In mid-2019, a Vladivostok news agency reported the repair and modernization of Magadan had commenced at Zvezda in Bolshoy Kamen, although some initial work may have started in 2018. The submarine arrived at the shipyard in 2015 or even earlier. It will not to return to operational status before 2023.
On September 25, an MOD source claimed it will return in 2021 or early 2022. It will receive a new name given that Magadan has been assigned to a project 636.3 diesel-electric submarine under construction for the Pacific Fleet.
The Akula repair program first and foremost entails refueling the nuclear reactors and restoring the hulls of the SSNs. Reactor and propulsion system components – steam generators, turbines, turbogenerators, motors, gears, shafts, rudders, and propellers – likely require major work.
The modernized Akulas probably are receiving new major ship and combat systems including command, control, and communications, navigation, fire control, sonars and non-acoustic sensors, and weapons possibly including the Kalibr anti-ship and land-attack cruise missile system. Its land-attack 3M-14 missile has a range possibly up to 2,500 km.
Despite frequent announcements that Kalibr is being incorporated, no firing of the missile from a modernized Akula has been reported. A test launch of the new system would be a normal part of combat certification for returning to operational status. Moreover, when it occurs, the MOD can be expected to publicize it widely.
Delays in the Akula repair and modernization program are endemic. In 2016, Zvezdochka’s press-service reported that the shipyard routinely had to begin repair work – dismantling the hull and equipment – while awaiting design documents. Zvezdochka also indicated it faced difficulty in obtaining new or repaired components because some original manufacturers are defunct. The shipyard has retooled and re-equipped to support the program, but making changes inside its shops has pushed the completion of the Akulas to the right.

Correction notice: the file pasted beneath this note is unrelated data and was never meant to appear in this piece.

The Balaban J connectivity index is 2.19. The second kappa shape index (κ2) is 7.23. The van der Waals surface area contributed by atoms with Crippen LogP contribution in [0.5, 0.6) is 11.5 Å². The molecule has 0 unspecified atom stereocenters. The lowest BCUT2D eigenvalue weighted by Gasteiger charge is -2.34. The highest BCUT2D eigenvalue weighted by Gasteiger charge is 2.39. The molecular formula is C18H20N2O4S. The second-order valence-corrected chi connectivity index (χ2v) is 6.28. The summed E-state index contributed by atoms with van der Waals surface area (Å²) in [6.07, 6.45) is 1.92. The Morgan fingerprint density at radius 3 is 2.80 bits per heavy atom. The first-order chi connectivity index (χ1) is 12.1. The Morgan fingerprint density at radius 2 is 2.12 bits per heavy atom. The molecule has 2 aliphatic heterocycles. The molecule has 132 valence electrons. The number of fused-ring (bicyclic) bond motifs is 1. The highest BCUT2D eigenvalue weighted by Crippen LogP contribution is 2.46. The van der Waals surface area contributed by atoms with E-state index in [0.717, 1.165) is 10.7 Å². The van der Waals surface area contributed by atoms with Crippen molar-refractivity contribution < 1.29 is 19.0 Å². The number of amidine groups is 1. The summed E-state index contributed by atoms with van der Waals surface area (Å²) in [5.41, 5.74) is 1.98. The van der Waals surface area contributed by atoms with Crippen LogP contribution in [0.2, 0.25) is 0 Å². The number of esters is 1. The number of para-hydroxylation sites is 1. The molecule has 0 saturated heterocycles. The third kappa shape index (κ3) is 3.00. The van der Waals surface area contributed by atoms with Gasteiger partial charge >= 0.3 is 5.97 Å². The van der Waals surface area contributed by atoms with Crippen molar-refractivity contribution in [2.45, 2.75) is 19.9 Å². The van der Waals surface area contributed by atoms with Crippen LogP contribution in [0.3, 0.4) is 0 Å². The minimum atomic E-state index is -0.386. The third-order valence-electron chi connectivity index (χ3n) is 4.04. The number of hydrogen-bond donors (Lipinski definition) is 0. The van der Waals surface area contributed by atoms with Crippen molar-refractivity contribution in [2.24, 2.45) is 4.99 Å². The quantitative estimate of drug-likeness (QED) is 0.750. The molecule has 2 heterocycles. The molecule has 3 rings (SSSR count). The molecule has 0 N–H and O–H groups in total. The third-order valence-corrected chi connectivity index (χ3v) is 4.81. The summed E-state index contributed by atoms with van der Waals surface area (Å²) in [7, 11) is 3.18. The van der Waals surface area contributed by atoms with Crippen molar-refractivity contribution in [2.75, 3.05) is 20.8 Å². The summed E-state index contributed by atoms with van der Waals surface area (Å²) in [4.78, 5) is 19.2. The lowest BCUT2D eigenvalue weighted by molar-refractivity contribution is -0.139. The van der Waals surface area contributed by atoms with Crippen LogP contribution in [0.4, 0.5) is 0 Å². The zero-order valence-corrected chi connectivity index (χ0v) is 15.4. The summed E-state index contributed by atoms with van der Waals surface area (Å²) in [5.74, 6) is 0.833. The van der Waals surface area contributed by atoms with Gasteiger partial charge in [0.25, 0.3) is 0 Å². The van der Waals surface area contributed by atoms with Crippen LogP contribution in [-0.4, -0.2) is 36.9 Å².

Russian shipyards are likely at capacity with submarine repairs. Zvezdochka has been maintaining and upgrading Russia’s Project 667BRDM Delta IV-class nuclear-powered ballistic missile submarines, and it modernized Oscar II-class cruise missile submarine Orel. This work has slowed progress on the Akulas. Similarly, at Zvezda on the Pacific, modernization of Oscar IIs, specifically Irkutsk — now supposed to be finished in late 2022 or 2023 — competes with work on Akulas.
Despite these challenges, Moscow is committed to returning modernized Akulas to operation to retain its capability for long-range anti-submarine and anti-surface warfare while it awaits new SSNs. The first Project 885M Yasen-M SSN, Kazan, has been undergoing trials since 2017 and is expected to be delivered in 2020. The Russian Navy plans to add seven Yasen-M by 2027, but at the current pace of construction, it is unlikely to have its full complement of new production SSNs before the early 2030s.
SSK Zvezda has completed a massive dry dock at Bolshoy Kamen, reportedly four years ahead of schedule.
The Rosneft-owned facility will build ships to support Russian oil and gas extraction and transport.
The dock is 485 meters long, 114 in width, and 14 deep. It is outfitted with internal gates to create separate compartments that can be flooded independently. Besides the massive 1,200-ton gantry crane, the dock has four 60-ton tower cranes.
This image from May shows the new dock in the lower left, and the existing buildingway (also pretty new) just right of center adjacent to DVZ Zvezda. Recall DVZ Zvezda is Russia’s sole sub repair yard on the Pacific Ocean.
Mil.ru reports Russian Pacific Fleet Udaloy-class destroyer Marshal Shaposhnikov departed Dalzavod shipyard in Vladivostok yesterday after an overhaul and modernization which took five years to complete. The original plan was three.
The 35-year-old ship will conduct factory trials in the Sea of Japan.
The destroyer’s hull and fittings were repaired and new equipment was installed, according to Mil.ru. More than 20 percent of the superstructure was dismantled and refurbished. Trunk cables were partially replaced.
Most significantly, the modernized destroyer became a land-attack and anti-surface warfare platform whereas it was primarily ASW before. It received long-range Kalibr-NK (SS-N-27 Sizzler) missiles and Uran (SS-N-25 Switchblade) ASCMs.